“Night’s End”

You don’t need an elaborate premise to make a genuinely (if somewhat tame) scary movie, and director Jennifer Reeder‘s “Night’s End” is a terrific example of that. This simple story of an anxious loner who moves into a haunted apartment feels different and original, even if you’ve heard it all before. It’s nuanced in a way that makes the audience feel the lead character’s crippling angst and isolation, which makes for an effective genre thriller about one man’s battle against demons both outer and inner.

Ken (Geno Walker) is recently divorced and alone, passing the time making web videos for his small number of followers. He is a strange fellow who is tidy and meticulous to a fault, obviously living with undiagnosed OCD. There’s a precision to his day-to-day routine, be it stretching his back, lovingly caring for his plants, or working on his taxidermy hobby.

Ken is a weird one for sure, storing dead bats and birds in his freezer, right next to the stacks of microwave dinners. One night, an eagle-eyed viewer notices something strange in the background of Ken’s latest web episode, speculating that he must have moved into a haunted apartment.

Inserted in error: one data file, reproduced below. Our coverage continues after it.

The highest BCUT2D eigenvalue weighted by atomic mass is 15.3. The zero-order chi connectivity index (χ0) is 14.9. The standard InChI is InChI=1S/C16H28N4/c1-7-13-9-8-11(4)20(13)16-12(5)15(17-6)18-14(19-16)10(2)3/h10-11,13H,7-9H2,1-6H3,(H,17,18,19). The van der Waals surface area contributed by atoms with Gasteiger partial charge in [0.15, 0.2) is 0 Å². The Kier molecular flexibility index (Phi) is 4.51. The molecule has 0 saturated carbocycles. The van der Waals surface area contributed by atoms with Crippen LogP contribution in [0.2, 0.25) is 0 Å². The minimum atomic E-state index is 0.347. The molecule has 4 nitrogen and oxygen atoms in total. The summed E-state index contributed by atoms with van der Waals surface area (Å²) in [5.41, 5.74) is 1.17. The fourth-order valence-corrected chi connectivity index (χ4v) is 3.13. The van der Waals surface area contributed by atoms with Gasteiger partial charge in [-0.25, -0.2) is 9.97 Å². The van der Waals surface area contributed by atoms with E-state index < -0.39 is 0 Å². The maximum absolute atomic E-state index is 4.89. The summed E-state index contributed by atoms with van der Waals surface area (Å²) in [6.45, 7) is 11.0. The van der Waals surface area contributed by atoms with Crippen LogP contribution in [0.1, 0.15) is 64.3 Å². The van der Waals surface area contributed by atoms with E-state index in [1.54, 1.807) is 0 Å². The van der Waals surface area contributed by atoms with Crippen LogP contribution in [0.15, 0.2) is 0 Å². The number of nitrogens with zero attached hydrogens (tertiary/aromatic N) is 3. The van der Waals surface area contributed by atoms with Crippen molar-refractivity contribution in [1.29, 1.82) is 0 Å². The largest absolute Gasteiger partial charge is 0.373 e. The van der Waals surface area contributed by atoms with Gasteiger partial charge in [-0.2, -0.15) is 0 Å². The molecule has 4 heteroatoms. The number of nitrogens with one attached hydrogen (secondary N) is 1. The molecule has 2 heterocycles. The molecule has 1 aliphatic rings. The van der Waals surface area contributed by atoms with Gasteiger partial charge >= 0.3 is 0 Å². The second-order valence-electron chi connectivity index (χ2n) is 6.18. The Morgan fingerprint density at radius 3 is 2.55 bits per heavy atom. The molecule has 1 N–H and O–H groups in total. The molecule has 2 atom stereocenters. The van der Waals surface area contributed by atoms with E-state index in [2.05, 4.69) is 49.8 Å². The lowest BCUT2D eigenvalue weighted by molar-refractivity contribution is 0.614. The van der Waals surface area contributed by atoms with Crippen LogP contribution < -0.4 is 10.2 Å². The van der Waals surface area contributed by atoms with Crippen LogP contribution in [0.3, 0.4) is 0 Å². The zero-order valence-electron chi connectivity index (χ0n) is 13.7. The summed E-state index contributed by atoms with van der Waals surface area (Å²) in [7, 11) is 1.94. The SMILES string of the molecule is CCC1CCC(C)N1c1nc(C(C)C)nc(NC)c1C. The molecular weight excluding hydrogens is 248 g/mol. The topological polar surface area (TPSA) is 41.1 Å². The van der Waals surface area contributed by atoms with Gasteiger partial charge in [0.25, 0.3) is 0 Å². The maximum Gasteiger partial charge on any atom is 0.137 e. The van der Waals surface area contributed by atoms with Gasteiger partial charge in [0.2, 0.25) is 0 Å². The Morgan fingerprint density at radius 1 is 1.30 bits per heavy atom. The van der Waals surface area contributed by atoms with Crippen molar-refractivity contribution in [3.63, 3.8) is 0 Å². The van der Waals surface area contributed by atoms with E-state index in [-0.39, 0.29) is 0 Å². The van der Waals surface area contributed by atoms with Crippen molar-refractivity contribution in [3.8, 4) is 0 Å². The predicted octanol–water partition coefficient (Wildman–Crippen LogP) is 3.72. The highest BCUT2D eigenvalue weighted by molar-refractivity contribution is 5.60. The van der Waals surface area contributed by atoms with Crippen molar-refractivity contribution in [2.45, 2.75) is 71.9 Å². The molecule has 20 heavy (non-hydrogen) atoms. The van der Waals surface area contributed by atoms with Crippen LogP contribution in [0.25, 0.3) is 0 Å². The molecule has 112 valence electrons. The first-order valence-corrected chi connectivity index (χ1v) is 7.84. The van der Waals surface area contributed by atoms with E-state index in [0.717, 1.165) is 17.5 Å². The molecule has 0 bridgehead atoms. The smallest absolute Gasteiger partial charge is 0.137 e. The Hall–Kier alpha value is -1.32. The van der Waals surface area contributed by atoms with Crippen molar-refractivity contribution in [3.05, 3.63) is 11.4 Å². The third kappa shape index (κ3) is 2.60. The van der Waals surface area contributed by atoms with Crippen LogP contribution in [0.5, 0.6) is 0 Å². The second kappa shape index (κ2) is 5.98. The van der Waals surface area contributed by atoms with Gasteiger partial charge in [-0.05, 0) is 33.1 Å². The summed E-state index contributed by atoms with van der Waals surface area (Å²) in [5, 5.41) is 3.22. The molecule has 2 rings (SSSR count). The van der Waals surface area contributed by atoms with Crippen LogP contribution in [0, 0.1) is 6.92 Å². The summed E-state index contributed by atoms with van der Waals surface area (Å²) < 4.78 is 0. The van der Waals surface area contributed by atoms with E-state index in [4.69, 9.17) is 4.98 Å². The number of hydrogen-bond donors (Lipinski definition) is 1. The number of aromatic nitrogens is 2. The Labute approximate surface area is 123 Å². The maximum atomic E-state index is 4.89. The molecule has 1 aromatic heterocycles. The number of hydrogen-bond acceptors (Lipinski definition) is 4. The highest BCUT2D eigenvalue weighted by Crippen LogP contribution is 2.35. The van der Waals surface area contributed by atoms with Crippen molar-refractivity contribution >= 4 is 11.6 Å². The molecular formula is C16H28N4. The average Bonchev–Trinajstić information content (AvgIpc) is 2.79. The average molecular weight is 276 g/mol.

It’s a fun idea for a horror film, and the script dives right into the ghost angle. Characters don’t question the idea that the place is haunted, and Ken is so calm and nonchalant about what’s really happening. You may begin to wonder if Ken is simply seeing visions because of the abnormal amount of stress he’s under, or if he has created an elaborate hoax for web clicks. It’s clear that this is the real deal when he contacts a popular ghost hunting online host (Daniel Kyri) and hires a mysterious occult author (Lawrence Grimm) to perform an exorcism that doesn’t go exactly as planned.

The story’s climax is cleverly told through a live stream feed of the paranormal investigation and exorcism, which lends a modern realism to the story. Lights, shadows, sound, and recitation of incantations all build suspense, setting an ominous and frightening tone. Pay attention because the smallest details matter.

Writer Brett Neveu takes what sounds like a stale premise and makes it enjoyable with a well-thought-out script and story. In the end, there’s a lot of screaming and mediocre supporting performances, but “Night’s End” presents a solid horror movie that’s interesting, scary, and should please casual genre fans.

By: Louisa Moore

One comment

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    Liked by 1 person

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